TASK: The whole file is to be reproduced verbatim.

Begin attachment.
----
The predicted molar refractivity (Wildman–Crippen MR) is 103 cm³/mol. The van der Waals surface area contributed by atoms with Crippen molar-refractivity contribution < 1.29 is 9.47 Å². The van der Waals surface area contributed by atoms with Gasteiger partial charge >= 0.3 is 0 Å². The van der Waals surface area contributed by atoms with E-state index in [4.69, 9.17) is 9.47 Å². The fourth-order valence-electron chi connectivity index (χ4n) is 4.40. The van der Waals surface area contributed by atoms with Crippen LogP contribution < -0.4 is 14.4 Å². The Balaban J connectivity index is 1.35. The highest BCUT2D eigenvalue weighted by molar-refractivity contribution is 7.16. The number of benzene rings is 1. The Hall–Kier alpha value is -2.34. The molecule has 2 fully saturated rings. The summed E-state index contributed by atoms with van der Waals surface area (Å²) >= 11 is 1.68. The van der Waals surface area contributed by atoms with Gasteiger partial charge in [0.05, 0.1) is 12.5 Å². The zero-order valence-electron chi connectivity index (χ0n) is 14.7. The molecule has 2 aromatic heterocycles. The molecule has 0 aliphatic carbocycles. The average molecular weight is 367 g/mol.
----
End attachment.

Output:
The predicted molar refractivity (Wildman–Crippen MR) is 103 cm³/mol. The van der Waals surface area contributed by atoms with Crippen molar-refractivity contribution < 1.29 is 9.47 Å². The van der Waals surface area contributed by atoms with Gasteiger partial charge >= 0.3 is 0 Å². The van der Waals surface area contributed by atoms with E-state index in [4.69, 9.17) is 9.47 Å². The fourth-order valence-electron chi connectivity index (χ4n) is 4.40. The van der Waals surface area contributed by atoms with Crippen LogP contribution < -0.4 is 14.4 Å². The Balaban J connectivity index is 1.35. The highest BCUT2D eigenvalue weighted by molar-refractivity contribution is 7.16. The number of benzene rings is 1. The Hall–Kier alpha value is -2.34. The molecule has 2 fully saturated rings. The summed E-state index contributed by atoms with van der Waals surface area (Å²) >= 11 is 1.68. The van der Waals surface area contributed by atoms with Gasteiger partial charge in [0.05, 0.1) is 12.5 Å². The zero-order valence-electron chi connectivity index (χ0n) is 14.7. The molecule has 2 aromatic heterocycles. The molecule has 0 aliphatic carbocycles. The average molecular weight is 367 g/mol.